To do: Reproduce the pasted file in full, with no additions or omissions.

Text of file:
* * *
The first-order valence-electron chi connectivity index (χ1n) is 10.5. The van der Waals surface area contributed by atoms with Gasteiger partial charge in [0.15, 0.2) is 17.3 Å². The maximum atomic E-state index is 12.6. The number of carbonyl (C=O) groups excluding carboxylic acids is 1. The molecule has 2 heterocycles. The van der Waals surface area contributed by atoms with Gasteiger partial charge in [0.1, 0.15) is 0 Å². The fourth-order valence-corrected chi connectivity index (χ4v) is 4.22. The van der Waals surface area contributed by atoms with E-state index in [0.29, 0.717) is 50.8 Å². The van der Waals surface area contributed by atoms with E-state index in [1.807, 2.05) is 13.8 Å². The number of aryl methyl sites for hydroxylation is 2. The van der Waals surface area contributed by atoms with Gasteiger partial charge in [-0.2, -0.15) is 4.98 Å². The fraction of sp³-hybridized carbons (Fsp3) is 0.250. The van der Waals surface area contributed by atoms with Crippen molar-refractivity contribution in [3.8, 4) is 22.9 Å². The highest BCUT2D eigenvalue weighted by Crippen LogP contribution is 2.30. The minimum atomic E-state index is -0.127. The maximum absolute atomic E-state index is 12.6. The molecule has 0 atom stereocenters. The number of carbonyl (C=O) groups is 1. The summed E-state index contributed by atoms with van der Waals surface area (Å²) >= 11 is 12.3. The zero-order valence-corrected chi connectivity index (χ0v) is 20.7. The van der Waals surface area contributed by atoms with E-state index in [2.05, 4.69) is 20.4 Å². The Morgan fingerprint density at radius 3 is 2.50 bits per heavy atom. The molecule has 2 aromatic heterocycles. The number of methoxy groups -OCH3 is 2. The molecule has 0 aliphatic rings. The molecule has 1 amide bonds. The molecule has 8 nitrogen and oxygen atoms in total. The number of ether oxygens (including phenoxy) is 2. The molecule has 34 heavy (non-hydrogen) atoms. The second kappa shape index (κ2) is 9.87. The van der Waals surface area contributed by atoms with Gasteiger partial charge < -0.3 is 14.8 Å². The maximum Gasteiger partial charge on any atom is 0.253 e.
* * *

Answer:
The first-order valence-electron chi connectivity index (χ1n) is 10.5. The van der Waals surface area contributed by atoms with Gasteiger partial charge in [0.15, 0.2) is 17.3 Å². The maximum atomic E-state index is 12.6. The number of carbonyl (C=O) groups excluding carboxylic acids is 1. The molecule has 2 heterocycles. The van der Waals surface area contributed by atoms with Gasteiger partial charge in [0.1, 0.15) is 0 Å². The fourth-order valence-corrected chi connectivity index (χ4v) is 4.22. The van der Waals surface area contributed by atoms with E-state index in [0.29, 0.717) is 50.8 Å². The van der Waals surface area contributed by atoms with E-state index in [1.807, 2.05) is 13.8 Å². The number of aryl methyl sites for hydroxylation is 2. The van der Waals surface area contributed by atoms with Gasteiger partial charge in [-0.2, -0.15) is 4.98 Å². The fraction of sp³-hybridized carbons (Fsp3) is 0.250. The van der Waals surface area contributed by atoms with Crippen molar-refractivity contribution in [3.8, 4) is 22.9 Å². The highest BCUT2D eigenvalue weighted by Crippen LogP contribution is 2.30. The minimum atomic E-state index is -0.127. The maximum absolute atomic E-state index is 12.6. The molecule has 0 atom stereocenters. The number of carbonyl (C=O) groups is 1. The summed E-state index contributed by atoms with van der Waals surface area (Å²) >= 11 is 12.3. The zero-order valence-corrected chi connectivity index (χ0v) is 20.7. The van der Waals surface area contributed by atoms with E-state index in [2.05, 4.69) is 20.4 Å². The Morgan fingerprint density at radius 3 is 2.50 bits per heavy atom. The molecule has 2 aromatic heterocycles. The number of methoxy groups -OCH3 is 2. The molecule has 0 aliphatic rings. The molecule has 1 amide bonds. The molecule has 8 nitrogen and oxygen atoms in total. The number of ether oxygens (including phenoxy) is 2. The molecule has 34 heavy (non-hydrogen) atoms. The second kappa shape index (κ2) is 9.87. The van der Waals surface area contributed by atoms with Gasteiger partial charge < -0.3 is 14.8 Å². The maximum Gasteiger partial charge on any atom is 0.253 e.